I have no general problem with icons. I have one, after all, on my ipad, and my laptop screen contains several of them, in rotation. But, it is a little different than what I am used to, to be honest.
Pate, thus far, with little disagreement from me, has pursued the nature of theology in a critical, but relatable, and now in Part II, is moving to show how philosophy can help with building theology. In the first section of Part II, he tackles the Incarnation in a way which would make Plato tremble. He also tackles the issue of icons, siding with, ironically*, John of Damascus and Orthodox Christianity.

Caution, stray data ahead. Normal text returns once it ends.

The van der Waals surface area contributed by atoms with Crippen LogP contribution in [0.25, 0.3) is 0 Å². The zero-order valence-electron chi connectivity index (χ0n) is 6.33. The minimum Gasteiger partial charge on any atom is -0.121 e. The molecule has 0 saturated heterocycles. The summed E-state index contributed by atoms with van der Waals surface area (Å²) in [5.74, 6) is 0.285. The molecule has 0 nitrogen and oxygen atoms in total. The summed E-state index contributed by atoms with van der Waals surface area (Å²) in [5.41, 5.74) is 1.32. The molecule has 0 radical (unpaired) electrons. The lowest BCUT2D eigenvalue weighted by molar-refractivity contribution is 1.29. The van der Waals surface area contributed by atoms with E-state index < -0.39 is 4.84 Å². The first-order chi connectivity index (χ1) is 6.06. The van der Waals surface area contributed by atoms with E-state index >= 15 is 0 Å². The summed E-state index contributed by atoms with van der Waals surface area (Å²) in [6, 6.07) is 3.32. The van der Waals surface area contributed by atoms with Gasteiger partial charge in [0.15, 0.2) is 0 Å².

On 119, Pate argues that John’s view is actually a very important way of remembering the balance of the Incarnation, something he criticizes both the Liberals and the fundamentalists for. He writes,
God has appeared as a human being: that means not only that material things are intrinsically good but also that God can be represented.
Knowing the philosophical arguments before and after this statement makes his argument something worth considering. Imagine if icons could be understood as a way to keep the balance in the mind of the believer?